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Industry Imports Fall in March

Apparel and textile imports dropped sharply in March while the U.S. trade deficit narrowed, an indicator of the severe slowdown in the economy.

WASHINGTON — Apparel and textile imports dropped sharply in March while the U.S. trade deficit narrowed, an indicator of the severe slowdown in the economy.

Textile and apparel shipments fell 11.4 percent to 3.7 billion square meter equivalents, driven by small gains or declines from most of the top 10 supplier countries, the Commerce Department reported Friday. The volume of textile and apparel imports to the U.S. in March was the lowest since December 2004 and contributed to a drop in the U.S. trade deficit to $58.2 billion in March from $61.7 billion in February.

Combined textile and apparel imports from China dropped 9 percent to 1.2 billion SME in March versus a year ago. Many of China’s major declines were in apparel categories, including cotton trousers and cotton knit shirts and blouses. Chinese apparel imports fell 16.6 percent to 358 million SME.

Possibly indicating a shift in overall sourcing plans, Vietnam was able to post a 5.7 percent increase in apparel imports to 99 million SME, after months of more substantial growth. In February, Vietnam saw a 40.2 percent increase in apparel imports after expanding 58 percent in January.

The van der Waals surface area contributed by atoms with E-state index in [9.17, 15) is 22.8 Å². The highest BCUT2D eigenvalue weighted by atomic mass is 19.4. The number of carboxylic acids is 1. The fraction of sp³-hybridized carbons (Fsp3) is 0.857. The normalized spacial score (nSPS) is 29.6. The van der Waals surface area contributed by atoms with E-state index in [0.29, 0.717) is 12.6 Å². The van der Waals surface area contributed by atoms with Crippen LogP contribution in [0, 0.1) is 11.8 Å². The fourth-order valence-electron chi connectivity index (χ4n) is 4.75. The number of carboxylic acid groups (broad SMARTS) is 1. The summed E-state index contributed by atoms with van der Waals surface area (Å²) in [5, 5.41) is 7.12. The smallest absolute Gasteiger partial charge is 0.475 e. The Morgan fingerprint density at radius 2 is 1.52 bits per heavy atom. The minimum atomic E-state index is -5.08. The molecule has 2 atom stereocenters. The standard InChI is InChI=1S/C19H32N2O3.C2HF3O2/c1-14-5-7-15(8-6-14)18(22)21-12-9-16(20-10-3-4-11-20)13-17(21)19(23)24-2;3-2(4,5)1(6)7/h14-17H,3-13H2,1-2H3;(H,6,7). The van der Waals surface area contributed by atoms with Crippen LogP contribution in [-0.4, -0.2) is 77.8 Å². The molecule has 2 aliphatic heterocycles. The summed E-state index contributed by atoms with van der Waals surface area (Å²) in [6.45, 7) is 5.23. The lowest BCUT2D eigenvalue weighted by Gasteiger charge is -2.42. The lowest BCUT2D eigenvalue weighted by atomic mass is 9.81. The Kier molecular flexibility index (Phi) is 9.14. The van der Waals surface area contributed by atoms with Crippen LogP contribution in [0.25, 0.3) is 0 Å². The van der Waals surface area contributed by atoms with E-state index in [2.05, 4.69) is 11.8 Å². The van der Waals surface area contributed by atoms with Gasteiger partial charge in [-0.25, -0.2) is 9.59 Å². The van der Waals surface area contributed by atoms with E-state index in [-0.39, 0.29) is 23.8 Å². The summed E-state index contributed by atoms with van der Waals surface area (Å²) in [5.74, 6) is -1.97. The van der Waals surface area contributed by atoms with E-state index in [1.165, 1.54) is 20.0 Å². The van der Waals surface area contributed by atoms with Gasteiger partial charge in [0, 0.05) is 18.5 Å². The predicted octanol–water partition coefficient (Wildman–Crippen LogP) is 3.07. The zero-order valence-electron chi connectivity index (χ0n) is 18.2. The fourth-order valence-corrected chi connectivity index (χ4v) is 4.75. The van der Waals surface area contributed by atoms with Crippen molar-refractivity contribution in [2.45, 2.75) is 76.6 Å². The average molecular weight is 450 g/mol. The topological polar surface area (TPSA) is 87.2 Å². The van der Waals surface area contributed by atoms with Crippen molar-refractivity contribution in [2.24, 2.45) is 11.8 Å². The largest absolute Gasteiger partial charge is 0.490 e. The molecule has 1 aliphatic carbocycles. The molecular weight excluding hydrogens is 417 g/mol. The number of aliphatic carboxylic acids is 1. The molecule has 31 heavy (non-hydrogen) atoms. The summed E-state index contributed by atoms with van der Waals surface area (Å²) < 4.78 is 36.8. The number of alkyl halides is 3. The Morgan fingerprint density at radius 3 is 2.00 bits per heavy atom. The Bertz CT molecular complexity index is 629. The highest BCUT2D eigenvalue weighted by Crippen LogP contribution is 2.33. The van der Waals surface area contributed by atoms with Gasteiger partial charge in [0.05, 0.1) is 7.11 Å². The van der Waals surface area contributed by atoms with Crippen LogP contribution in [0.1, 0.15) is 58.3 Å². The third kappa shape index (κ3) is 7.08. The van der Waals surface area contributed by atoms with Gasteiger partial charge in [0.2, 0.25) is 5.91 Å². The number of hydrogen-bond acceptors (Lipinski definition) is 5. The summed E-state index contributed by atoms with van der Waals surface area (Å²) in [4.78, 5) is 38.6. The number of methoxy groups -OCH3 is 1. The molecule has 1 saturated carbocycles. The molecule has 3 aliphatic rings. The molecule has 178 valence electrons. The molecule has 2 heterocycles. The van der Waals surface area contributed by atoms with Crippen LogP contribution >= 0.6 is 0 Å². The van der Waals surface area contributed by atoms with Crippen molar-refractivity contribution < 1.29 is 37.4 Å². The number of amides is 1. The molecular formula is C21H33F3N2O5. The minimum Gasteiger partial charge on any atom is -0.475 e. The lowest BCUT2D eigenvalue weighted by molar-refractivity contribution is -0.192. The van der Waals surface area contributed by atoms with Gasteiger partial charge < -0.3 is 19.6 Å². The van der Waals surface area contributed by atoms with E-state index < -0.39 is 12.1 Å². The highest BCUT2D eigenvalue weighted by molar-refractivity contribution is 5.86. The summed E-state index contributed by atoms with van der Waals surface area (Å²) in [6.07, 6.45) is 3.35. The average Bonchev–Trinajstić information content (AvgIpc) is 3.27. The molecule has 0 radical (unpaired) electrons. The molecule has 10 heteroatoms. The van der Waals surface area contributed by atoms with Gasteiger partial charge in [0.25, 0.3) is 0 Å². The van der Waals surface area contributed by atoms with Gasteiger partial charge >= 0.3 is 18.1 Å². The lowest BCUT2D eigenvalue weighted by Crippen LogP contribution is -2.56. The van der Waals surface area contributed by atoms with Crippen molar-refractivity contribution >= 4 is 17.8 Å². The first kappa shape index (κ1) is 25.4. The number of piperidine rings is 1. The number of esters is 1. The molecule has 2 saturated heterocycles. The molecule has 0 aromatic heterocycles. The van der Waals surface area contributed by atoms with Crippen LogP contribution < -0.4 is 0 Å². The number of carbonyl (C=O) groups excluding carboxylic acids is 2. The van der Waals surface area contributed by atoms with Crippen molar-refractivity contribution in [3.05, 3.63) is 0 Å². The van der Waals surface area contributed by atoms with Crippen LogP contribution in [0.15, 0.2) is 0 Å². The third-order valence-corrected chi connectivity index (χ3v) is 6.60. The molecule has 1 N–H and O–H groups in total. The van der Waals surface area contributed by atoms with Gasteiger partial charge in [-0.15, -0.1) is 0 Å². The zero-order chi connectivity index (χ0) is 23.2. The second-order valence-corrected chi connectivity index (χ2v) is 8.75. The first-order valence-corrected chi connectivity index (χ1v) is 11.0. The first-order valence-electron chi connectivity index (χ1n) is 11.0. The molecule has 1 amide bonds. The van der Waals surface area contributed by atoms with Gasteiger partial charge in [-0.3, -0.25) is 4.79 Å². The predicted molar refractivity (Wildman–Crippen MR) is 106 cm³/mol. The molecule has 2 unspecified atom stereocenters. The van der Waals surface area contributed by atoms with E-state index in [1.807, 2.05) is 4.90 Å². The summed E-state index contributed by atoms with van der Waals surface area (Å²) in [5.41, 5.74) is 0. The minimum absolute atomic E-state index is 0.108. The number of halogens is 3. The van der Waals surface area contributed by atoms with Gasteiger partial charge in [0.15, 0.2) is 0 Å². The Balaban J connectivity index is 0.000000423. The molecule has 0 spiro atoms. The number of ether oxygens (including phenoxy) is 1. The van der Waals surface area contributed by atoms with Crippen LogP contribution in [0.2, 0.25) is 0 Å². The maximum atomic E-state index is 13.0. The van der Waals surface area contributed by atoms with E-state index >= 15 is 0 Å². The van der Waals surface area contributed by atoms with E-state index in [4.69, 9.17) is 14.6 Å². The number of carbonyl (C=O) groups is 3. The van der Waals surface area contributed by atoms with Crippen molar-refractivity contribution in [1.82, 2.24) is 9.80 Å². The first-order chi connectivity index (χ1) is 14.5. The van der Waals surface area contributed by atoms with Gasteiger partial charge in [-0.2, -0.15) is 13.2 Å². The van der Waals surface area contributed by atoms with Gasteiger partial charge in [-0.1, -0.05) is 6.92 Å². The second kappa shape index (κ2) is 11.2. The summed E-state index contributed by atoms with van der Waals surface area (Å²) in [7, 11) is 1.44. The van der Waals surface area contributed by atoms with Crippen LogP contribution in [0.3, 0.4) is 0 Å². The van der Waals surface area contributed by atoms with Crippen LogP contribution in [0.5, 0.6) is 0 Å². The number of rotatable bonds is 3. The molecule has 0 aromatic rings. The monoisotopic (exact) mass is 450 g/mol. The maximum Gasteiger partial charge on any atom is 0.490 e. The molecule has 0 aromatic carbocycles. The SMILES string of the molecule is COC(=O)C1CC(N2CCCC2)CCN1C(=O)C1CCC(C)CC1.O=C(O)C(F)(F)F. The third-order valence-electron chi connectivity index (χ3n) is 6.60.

Total apparel imports to the U.S. dropped 10.2 percent to 1.6 billion SME in March, a month that often sees import levels drop, but the tightening that month was deeper than normal.

“It’s a natural consequence of consumers not spending freely in the U.S.,” said Nigel Gault, chief U.S. economist at Global Insight. “If consumers are cutting back, then we don’t need to import so much from the rest of the world.”

If U.S. imports continue to slide, the impact will be felt by many other countries, Gault noted.

Cass Johnson, president, National Council of Textile Organizations, said the decline in the numbers comes as no surprise. “It’s what we would expect in an economic slowdown,” Johnson said.

The largest declines in apparel and textile imports were reported from Mexico, Canada and South Korea, continuing their drop in market share. The biggest increase in apparel and textile imports was from Honduras, which posted a 9.4 percent gain in shipments to the U.S. to 107 million SME.

Despite the drop-off, China remained the number-one textile and apparel supplier to the U.S. The other top apparel suppliers in March were Vietnam, Bangladesh, Honduras and Mexico.

China, Pakistan, Mexico, India and South Korea were the top combined textile and apparel suppliers to the U.S. The top five countries shipping textiles to the U.S. in March were China, Pakistan, India, Mexico and Canada.

A spokesman for the National Retail Federation said one of the ways retailers can ride out an economic slowdown is by controlling inventory. The March import numbers bear that out, as cautious retailers respond to consumer uncertainty, he said.